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Nearly half of communication teams feel unprepared to communicate about a cyber incident

Almost half of communication teams feel unprepared to communicate about cyber incidents, according to our latest research.

Our survey of 33 in-house communications professionals across Europe, Asia and the US found over 60 per cent of organisations interviewed do not have a cyber-specific communications plan or guidelines in place. This is despite over three quarters (77 per cent) having already been involved in one.


Regester Larkin director, Roberta Ramsden-Knowles said:

“As we’ve seen from numerous high-profile cyber incidents, a good communications response to a cyber incident is critical to protecting reputation and minimising subsequent commercial impacts such as a loss of customers or intellectual data.

“While communication professionals recognise scenario-specific plans are needed, producing them for all scenarios, whether data is lost, access is lost or there is a loss of confidence in the data’s integrity, for an internal or external threat, is challenging. Each scenario presents a different set of questions, risks and impacts on an organisation’s reputation”

The survey also found that communicating the complexity of cyber incidents is seen as one of the biggest challenges (58 per cent), and that scrutiny of how an organisation responds will increase over the next two years (82 per cent).

Roberta Ramsden-Knowles continued:

“Organisations need to be more prepared than ever to communicate about a cyber incident and relay very complex situations and technical information to customers and stakeholders quickly.

“The timing of your communication and notification to customers and regulators is critical. Deciding when to inform stakeholders is a tough decision, fraught with many variables, and we have seen many organisations accused of responding too slowly. A clear plan, or playbook, should help inform this decision as well identify critical external stakeholders.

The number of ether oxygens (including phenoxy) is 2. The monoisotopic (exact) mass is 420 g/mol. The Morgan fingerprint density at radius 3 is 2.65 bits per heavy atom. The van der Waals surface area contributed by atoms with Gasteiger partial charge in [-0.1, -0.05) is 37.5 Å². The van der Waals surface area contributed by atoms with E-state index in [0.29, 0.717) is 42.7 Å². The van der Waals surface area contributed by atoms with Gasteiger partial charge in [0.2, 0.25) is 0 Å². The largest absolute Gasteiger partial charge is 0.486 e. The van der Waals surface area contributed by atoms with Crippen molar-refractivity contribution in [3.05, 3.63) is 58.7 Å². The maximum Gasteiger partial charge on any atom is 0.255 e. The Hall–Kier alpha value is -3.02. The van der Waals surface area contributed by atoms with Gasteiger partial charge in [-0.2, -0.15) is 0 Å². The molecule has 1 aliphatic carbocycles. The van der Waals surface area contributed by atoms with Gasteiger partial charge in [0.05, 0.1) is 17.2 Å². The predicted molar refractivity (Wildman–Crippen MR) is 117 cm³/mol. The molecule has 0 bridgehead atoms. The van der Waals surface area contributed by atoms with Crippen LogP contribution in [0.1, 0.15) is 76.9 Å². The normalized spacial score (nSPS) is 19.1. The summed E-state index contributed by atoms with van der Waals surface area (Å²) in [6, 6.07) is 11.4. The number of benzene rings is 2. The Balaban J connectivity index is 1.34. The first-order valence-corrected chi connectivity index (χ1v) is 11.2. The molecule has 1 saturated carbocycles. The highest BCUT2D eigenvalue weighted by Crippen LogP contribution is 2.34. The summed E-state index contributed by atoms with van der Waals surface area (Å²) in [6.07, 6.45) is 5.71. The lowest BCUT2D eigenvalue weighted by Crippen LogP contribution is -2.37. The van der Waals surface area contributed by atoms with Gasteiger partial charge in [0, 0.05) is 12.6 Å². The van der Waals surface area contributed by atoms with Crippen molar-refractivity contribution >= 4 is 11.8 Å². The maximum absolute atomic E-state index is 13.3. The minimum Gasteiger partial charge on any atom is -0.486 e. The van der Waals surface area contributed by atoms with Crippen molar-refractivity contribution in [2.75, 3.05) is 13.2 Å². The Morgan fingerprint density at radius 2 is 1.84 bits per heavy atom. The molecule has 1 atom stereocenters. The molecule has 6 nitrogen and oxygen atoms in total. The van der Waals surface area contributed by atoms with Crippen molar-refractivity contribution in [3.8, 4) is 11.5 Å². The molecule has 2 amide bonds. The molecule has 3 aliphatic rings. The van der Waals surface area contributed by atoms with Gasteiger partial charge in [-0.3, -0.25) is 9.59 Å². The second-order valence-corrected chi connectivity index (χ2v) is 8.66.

“Equally as important is ensuring the communications team is aligned with the operational teams such as the cyber incident response team. Working together during business as usual, allocating time to scenario plan and understand the critical data the organisation holds, will help teams be better prepared in the event of a cyber attack.”

Roberta’s top five’ measures communication teams can take to prepare for cyber incidents are:

  1. Make sure cyber preparedness is on the agenda of senior executives within your organisation, ensuring executives feel confident and trained to communicate if necessary.
  2. Spend time working with the technical teams scenario planning, identifying the unique cyber challenges your organisation faces and developing strategies to manage or mitigate them.
  3. Develop a set of ‘fast facts’ including what data is held on customers, how the data is stored, and details of your organisations investment in cyber resilience.
  4. Develop a playbook to guide decisions depending on the cyber threat, for example internal vs external, DDoS vs data hack and regularly test the agreed response through crisis exercising, involving suppliers and partners where necessary.
  5. Should a cyber incident occur, undertake a post-crisis review to ensure lessons are learned, and ensure required actions are implemented.